Furosemide approved by FDA for patients with chronic heart failure

The FDA has approved furosemide (Furoscix) injections as an at-home treatment for patients with chronic heart failure, suffering from congestion.
It is administered through a system known as an On-Body Infuser.
According to scPharmaceuticals, heart failure affects more than six million people in the US and costs over $30bn annually, so another treatment option is hugely positive news. The new treatment is approved for treating congestion caused by fluid overload in patients with chronic heart failure who do not need hospitalisation, but have not responded to oral diuretic treatments.
Furoscix lowers fluid overload in patients to treat their congestion, and it is the only self-administered loop diuretic currently on the market. It is administered subcutaneously using a wearable, pre-programmed delivery device. 
In the phase 2 trial, 51 patients were recruited, and the new treatment was compared with standard care over a 30-day period. Those treated with furosemide showed a 37% lower risk of hospitalisation from heart failure when compared to those treated with the traditional method.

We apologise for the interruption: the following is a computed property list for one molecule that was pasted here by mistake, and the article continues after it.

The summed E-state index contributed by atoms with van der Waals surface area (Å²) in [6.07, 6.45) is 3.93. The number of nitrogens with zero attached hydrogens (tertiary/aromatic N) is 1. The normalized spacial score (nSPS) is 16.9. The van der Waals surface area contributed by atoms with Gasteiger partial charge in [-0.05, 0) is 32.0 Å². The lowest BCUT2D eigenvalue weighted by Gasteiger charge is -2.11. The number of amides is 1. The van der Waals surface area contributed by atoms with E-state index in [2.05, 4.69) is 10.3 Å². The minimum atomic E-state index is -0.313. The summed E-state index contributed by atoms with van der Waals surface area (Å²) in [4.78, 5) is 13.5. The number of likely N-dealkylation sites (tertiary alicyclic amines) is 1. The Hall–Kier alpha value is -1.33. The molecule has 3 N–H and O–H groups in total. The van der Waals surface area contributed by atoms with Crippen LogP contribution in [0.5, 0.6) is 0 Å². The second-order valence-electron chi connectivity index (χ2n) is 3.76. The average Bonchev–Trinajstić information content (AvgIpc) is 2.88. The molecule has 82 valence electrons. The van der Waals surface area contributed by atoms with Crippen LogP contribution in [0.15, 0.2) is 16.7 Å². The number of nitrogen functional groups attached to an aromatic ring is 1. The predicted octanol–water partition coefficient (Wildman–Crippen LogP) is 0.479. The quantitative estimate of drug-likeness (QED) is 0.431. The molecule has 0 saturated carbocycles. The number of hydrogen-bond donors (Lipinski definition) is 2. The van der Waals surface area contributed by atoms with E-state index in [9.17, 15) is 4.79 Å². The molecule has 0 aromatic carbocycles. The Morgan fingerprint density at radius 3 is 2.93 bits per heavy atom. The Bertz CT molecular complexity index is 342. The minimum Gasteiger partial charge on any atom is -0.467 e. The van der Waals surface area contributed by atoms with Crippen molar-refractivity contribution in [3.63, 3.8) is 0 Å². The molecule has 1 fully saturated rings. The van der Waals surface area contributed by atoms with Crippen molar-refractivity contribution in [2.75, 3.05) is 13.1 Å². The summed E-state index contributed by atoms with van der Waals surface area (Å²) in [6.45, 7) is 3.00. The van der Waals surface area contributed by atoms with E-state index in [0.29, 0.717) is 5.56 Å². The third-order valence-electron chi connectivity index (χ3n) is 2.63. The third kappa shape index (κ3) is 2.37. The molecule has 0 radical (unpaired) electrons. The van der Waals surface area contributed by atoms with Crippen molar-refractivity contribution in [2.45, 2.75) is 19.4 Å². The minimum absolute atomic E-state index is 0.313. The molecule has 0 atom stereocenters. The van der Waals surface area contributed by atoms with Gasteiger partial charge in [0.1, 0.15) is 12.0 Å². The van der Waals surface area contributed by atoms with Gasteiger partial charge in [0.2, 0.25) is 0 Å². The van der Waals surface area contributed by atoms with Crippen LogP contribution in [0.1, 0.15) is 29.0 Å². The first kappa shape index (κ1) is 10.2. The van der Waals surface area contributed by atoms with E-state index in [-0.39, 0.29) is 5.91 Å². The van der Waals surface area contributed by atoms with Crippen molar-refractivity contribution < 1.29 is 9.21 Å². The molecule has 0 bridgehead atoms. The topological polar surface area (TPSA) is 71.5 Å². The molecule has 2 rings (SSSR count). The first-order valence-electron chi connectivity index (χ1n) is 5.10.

John Tucker, President and Chief Executive Officer of scPharmaceuticals, said, “Congestion due to worsening heart failure is one of the most common causes of hospital admissions in patients over 65, and today’s approval of Furoscix represents an important treatment advancement for the over 7 million heart failure patients in the US that will be able to self-administer IV equivalent diuresis at home. […] We are preparing to optimise commercialisation efforts to offer Furoscix to patients in the first quarter of next year with the goal of driving rapid patient adoption to meet the needs of the $5.9bn addressable market in the US.”